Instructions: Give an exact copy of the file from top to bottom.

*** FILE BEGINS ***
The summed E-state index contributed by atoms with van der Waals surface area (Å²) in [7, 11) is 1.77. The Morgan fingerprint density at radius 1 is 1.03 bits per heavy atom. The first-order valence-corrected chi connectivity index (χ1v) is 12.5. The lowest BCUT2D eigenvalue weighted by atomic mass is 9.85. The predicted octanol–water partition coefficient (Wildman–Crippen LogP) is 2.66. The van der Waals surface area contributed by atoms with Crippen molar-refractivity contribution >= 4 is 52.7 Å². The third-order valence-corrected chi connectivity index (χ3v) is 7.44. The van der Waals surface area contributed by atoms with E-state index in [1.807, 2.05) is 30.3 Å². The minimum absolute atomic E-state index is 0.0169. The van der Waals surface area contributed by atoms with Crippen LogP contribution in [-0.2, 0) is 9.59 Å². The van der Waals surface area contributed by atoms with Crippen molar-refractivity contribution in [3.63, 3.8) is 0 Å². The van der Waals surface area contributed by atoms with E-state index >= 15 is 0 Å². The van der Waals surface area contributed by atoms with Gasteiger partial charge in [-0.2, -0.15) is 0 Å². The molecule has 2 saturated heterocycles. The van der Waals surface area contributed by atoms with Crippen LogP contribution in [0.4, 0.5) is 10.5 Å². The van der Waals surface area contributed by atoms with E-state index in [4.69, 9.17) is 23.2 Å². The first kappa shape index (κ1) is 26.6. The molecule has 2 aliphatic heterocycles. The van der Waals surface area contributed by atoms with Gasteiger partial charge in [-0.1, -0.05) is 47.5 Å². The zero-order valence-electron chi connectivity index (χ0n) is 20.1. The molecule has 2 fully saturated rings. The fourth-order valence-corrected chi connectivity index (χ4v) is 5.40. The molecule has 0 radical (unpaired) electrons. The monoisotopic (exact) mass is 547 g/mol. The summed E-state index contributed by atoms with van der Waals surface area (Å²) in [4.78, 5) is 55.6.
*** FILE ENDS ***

The summed E-state index contributed by atoms with van der Waals surface area (Å²) in [7, 11) is 1.77. The Morgan fingerprint density at radius 1 is 1.03 bits per heavy atom. The first-order valence-corrected chi connectivity index (χ1v) is 12.5. The lowest BCUT2D eigenvalue weighted by atomic mass is 9.85. The predicted octanol–water partition coefficient (Wildman–Crippen LogP) is 2.66. The van der Waals surface area contributed by atoms with Crippen molar-refractivity contribution >= 4 is 52.7 Å². The third-order valence-corrected chi connectivity index (χ3v) is 7.44. The van der Waals surface area contributed by atoms with E-state index in [1.807, 2.05) is 30.3 Å². The minimum absolute atomic E-state index is 0.0169. The van der Waals surface area contributed by atoms with Crippen LogP contribution in [-0.2, 0) is 9.59 Å². The van der Waals surface area contributed by atoms with Crippen molar-refractivity contribution in [3.63, 3.8) is 0 Å². The van der Waals surface area contributed by atoms with E-state index >= 15 is 0 Å². The van der Waals surface area contributed by atoms with Gasteiger partial charge in [-0.2, -0.15) is 0 Å². The molecule has 2 saturated heterocycles. The van der Waals surface area contributed by atoms with Crippen LogP contribution in [0.4, 0.5) is 10.5 Å². The van der Waals surface area contributed by atoms with E-state index in [4.69, 9.17) is 23.2 Å². The first kappa shape index (κ1) is 26.6. The molecule has 2 aliphatic heterocycles. The van der Waals surface area contributed by atoms with Gasteiger partial charge in [-0.1, -0.05) is 47.5 Å². The zero-order valence-electron chi connectivity index (χ0n) is 20.1. The molecule has 2 fully saturated rings. The fourth-order valence-corrected chi connectivity index (χ4v) is 5.40. The molecule has 0 radical (unpaired) electrons. The monoisotopic (exact) mass is 547 g/mol. The summed E-state index contributed by atoms with van der Waals surface area (Å²) in [4.78, 5) is 55.6.